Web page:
A panel of federal judges formally backed off Tuesday on the idea of requiring a new congressional map for North Carolina's fall elections, one week after broaching the possibility when the judges declared the current lines illegal partisan gerrymanders.
While declaring 12 of North Carolina's 13 districts violated the U.S. Constitution, the three judges had suggested ordering the Republican-dominated legislature or an outside expert to redraw the entire map, possibly by mid-September. They envisioned holding primaries for redrawn seats on Election Day, or perhaps having no primaries this year at all.
The panel shelved those ideas after hearing from the parties in the lawsuit late last week.
"We conclude that there is insufficient time for this court to approve a new districting plan and for the state to conduct an election using that plan prior to the seating of the new Congress in January 2019,'' the judges wrote in Tuesday's order.
In particular, the election advocacy groups, the state Democratic Party and Democratic voters who were victorious in their lawsuits wrote that regretfully they opposed a quick fix for the fall because it would be "too disruptive and potentially counterproductive.''
Any new map also would have required weeks of preparation by state election officials to carry out. The state elections board also told the court there was essentially only one doable option — holding a stand-alone congressional election a week before Christmas.
New boundaries may have helped Democrats be competitive in more seats on a map that Republicans approved in 2016 with a goal of preserving 10 of the seats for the GOP. Democrats nationally need to flip about two dozen Republican seats in November to take control of the House again.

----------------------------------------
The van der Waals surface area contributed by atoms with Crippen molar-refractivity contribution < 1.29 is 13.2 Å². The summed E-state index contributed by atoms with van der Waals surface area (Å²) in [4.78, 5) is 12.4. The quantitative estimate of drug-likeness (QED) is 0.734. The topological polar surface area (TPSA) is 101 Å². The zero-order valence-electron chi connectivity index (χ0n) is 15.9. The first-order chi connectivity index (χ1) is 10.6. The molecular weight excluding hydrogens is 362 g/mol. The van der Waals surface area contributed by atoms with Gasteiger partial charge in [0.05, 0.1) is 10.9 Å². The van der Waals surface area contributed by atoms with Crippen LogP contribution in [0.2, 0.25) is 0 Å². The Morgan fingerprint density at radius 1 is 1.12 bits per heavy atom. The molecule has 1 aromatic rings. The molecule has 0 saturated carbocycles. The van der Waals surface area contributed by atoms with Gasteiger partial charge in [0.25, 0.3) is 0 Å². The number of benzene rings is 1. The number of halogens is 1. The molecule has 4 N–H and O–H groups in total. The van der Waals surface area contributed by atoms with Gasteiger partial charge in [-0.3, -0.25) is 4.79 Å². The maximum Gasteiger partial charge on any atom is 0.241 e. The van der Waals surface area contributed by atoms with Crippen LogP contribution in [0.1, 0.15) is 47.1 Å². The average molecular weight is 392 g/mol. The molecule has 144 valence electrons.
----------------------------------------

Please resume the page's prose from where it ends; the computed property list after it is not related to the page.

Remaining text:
But the plaintiffs wrote last Friday that a rush to alter the map and hold an election on an unusual date could make it harder for Democrats to pick up seats in North Carolina in part by depressing voter turnout among young people and minorities.
"Because these populations tend to support the Democratic Party, it is entirely possible that this proposal would actually hurt, rather than help, the electoral prospects of the Democratic Party — exactly what the legislative defendants sought to do through the unconstitutional 2016 plan,'' they wrote.
It wasn't surprising that attorneys for the Republican lawmakers who were sued fought any new map this fall. They say partisan gerrymandering claims are groundless and have never been affirmed by the U.S. Supreme Court. They had asked the judges to delay the enforcement of last week's ruling and filed a notice of appeal to the Supreme Court.
Attorneys for some of the plaintiffs wrote earlier Tuesday that they would be willing to accept a delay as long as a schedule is in place to make it likely for the Supreme Court to hear the cause during the upcoming term if the justices chose to do so. That would mean a ruling by next June that affirms the lower-court decision would leave time for a redraw well before the 2020 elections, the attorneys wrote.
In Tuesday's order, the three judges also asked for more responses to the GOP lawmakers' delay request by late Wednesday.
The same three-judge panel declared unconstitutional the state's congressional map last January, but the Supreme Court returned the case to the judges in June to review in light of a Wisconsin case.